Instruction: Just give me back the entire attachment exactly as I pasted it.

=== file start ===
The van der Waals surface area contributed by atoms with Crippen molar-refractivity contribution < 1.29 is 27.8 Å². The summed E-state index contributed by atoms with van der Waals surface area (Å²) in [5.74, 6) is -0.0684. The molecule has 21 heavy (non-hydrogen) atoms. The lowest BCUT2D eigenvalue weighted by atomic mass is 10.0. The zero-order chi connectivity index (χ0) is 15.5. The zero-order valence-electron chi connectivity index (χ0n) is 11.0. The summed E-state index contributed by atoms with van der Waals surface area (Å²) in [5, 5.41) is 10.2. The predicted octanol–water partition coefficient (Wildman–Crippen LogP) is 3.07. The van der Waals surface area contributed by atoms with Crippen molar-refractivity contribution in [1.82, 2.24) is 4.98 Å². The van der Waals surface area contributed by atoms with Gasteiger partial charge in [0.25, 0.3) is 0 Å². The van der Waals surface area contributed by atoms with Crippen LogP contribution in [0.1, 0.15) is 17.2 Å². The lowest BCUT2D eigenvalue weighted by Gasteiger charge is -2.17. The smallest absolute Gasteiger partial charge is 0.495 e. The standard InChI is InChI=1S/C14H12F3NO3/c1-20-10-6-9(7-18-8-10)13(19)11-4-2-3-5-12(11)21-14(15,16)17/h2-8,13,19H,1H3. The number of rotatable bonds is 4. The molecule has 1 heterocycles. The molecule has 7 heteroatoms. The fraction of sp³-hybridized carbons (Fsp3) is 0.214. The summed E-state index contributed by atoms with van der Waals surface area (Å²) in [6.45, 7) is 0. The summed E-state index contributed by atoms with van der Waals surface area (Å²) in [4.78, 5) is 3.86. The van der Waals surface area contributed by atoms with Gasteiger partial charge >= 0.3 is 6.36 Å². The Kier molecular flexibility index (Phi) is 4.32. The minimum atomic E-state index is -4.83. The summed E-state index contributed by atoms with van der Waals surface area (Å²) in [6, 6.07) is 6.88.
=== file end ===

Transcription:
The van der Waals surface area contributed by atoms with Crippen molar-refractivity contribution < 1.29 is 27.8 Å². The summed E-state index contributed by atoms with van der Waals surface area (Å²) in [5.74, 6) is -0.0684. The molecule has 21 heavy (non-hydrogen) atoms. The lowest BCUT2D eigenvalue weighted by atomic mass is 10.0. The zero-order chi connectivity index (χ0) is 15.5. The zero-order valence-electron chi connectivity index (χ0n) is 11.0. The summed E-state index contributed by atoms with van der Waals surface area (Å²) in [5, 5.41) is 10.2. The predicted octanol–water partition coefficient (Wildman–Crippen LogP) is 3.07. The van der Waals surface area contributed by atoms with Crippen molar-refractivity contribution in [1.82, 2.24) is 4.98 Å². The van der Waals surface area contributed by atoms with Gasteiger partial charge in [0.25, 0.3) is 0 Å². The van der Waals surface area contributed by atoms with Crippen LogP contribution in [0.1, 0.15) is 17.2 Å². The lowest BCUT2D eigenvalue weighted by Gasteiger charge is -2.17. The smallest absolute Gasteiger partial charge is 0.495 e. The standard InChI is InChI=1S/C14H12F3NO3/c1-20-10-6-9(7-18-8-10)13(19)11-4-2-3-5-12(11)21-14(15,16)17/h2-8,13,19H,1H3. The number of rotatable bonds is 4. The molecule has 1 heterocycles. The molecule has 7 heteroatoms. The fraction of sp³-hybridized carbons (Fsp3) is 0.214. The summed E-state index contributed by atoms with van der Waals surface area (Å²) in [6.45, 7) is 0. The summed E-state index contributed by atoms with van der Waals surface area (Å²) in [4.78, 5) is 3.86. The van der Waals surface area contributed by atoms with Gasteiger partial charge >= 0.3 is 6.36 Å². The Kier molecular flexibility index (Phi) is 4.32. The minimum atomic E-state index is -4.83. The summed E-state index contributed by atoms with van der Waals surface area (Å²) in [6, 6.07) is 6.88.